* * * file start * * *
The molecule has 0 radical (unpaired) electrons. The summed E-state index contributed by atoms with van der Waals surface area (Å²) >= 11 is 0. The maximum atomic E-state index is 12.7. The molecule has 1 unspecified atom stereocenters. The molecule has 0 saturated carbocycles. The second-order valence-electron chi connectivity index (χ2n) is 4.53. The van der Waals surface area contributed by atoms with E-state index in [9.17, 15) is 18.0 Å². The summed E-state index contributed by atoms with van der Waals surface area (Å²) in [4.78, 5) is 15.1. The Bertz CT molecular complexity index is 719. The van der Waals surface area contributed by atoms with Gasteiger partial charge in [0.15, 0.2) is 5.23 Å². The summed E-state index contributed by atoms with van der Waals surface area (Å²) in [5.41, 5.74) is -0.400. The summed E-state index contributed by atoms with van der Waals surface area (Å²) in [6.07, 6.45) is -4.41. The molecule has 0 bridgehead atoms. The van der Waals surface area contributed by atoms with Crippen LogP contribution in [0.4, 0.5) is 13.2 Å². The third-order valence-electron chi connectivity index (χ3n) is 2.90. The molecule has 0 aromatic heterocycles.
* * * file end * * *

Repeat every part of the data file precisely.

The molecule has 0 radical (unpaired) electrons. The summed E-state index contributed by atoms with van der Waals surface area (Å²) >= 11 is 0. The maximum atomic E-state index is 12.7. The molecule has 1 unspecified atom stereocenters. The molecule has 0 saturated carbocycles. The second-order valence-electron chi connectivity index (χ2n) is 4.53. The van der Waals surface area contributed by atoms with E-state index in [9.17, 15) is 18.0 Å². The summed E-state index contributed by atoms with van der Waals surface area (Å²) in [4.78, 5) is 15.1. The Bertz CT molecular complexity index is 719. The van der Waals surface area contributed by atoms with Gasteiger partial charge in [0.15, 0.2) is 5.23 Å². The summed E-state index contributed by atoms with van der Waals surface area (Å²) in [5.41, 5.74) is -0.400. The summed E-state index contributed by atoms with van der Waals surface area (Å²) in [6.07, 6.45) is -4.41. The molecule has 0 bridgehead atoms. The van der Waals surface area contributed by atoms with Crippen LogP contribution in [0.4, 0.5) is 13.2 Å². The third-order valence-electron chi connectivity index (χ3n) is 2.90. The molecule has 0 aromatic heterocycles.